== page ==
And speaking of Gamora, while the film, unlike almost EVERYTHING else in the MCU, does not handwave what the death toll of Infinity War should mean, the way it plays out does not feel true to the character. The Gamora in this film is not the one Thanos sacrificed to acquire an Infinity Stone, she is, in fact, the Gamora of the alternate timeline from which Rhodes and Nebula stole the GotG stone, which means she should basically be the character from the first Guardians movie, and she isn't. IIRC, that Gamora was the responsible one, the one concerned about more than her own survival or profit or revenge, and fighting for the greater good, whereas this one DGAF, and is more interested in running with the Ravagers, only participating in the plot of this film for profit. It does make sense that, yes, she would not have "our" Gamora's attachment to any of the Guardians except Nebula, or would resent Peter's attempts to cram her into the hole left by "his" Gamora's absence, but otherwise, the character feels like she was just changed to be a reluctant hero for this film.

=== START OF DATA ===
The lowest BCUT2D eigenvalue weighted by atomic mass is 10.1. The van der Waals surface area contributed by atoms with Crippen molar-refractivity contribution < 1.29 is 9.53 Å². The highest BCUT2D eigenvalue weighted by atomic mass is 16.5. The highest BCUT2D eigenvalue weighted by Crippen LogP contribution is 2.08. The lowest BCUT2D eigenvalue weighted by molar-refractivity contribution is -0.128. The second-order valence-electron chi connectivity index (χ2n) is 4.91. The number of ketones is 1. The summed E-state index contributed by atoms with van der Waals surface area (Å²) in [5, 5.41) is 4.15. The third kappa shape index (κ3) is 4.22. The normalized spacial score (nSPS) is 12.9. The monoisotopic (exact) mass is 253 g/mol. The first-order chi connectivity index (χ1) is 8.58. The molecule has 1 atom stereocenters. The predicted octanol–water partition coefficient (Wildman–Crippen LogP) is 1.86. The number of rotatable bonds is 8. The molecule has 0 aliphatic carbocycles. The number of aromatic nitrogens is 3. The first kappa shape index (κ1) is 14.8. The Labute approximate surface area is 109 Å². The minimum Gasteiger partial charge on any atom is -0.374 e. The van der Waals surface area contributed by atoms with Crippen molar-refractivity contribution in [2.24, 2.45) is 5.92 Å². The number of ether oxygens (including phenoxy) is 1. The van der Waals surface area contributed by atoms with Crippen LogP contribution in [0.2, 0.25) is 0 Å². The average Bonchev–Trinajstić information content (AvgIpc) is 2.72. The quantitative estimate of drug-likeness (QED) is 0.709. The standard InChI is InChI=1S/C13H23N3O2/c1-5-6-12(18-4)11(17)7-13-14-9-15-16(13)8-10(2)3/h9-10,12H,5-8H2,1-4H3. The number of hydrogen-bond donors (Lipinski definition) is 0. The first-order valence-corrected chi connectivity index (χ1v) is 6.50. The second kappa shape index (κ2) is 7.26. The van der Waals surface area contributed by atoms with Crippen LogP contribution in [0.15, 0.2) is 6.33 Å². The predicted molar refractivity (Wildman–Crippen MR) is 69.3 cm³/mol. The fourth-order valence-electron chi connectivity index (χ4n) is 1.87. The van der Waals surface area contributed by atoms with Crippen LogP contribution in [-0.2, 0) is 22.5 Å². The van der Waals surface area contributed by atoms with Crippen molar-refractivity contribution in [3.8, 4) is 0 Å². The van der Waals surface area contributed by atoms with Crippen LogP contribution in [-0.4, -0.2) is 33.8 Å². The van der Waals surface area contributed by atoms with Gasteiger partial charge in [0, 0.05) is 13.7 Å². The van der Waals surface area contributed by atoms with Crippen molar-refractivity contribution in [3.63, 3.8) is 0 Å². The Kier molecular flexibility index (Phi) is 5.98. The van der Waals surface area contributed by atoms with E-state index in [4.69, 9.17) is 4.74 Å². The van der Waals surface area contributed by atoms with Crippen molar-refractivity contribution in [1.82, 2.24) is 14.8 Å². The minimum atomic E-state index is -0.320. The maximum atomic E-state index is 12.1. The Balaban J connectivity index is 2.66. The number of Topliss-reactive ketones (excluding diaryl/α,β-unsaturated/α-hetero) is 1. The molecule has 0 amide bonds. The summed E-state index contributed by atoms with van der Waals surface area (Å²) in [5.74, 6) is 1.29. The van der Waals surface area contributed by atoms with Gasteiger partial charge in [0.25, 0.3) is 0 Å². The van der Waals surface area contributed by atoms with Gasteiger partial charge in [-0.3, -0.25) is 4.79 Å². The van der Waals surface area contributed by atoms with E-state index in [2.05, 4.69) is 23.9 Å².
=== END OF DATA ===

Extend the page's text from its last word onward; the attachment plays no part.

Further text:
It's a somewhat too-long, loud and messy product, possibly trying to do too much or too little, but it's not as offensive to logic and plot comprehension as so many genre films these days, and is not unenjoyable or regrettable in hindsight as most Marvel or Disnified IPs in general are these days. At least you feel, unlike Thor or Ant-man, we're getting out clean. If you don't mind 2.5 hours, it's not a bad visit to the theater.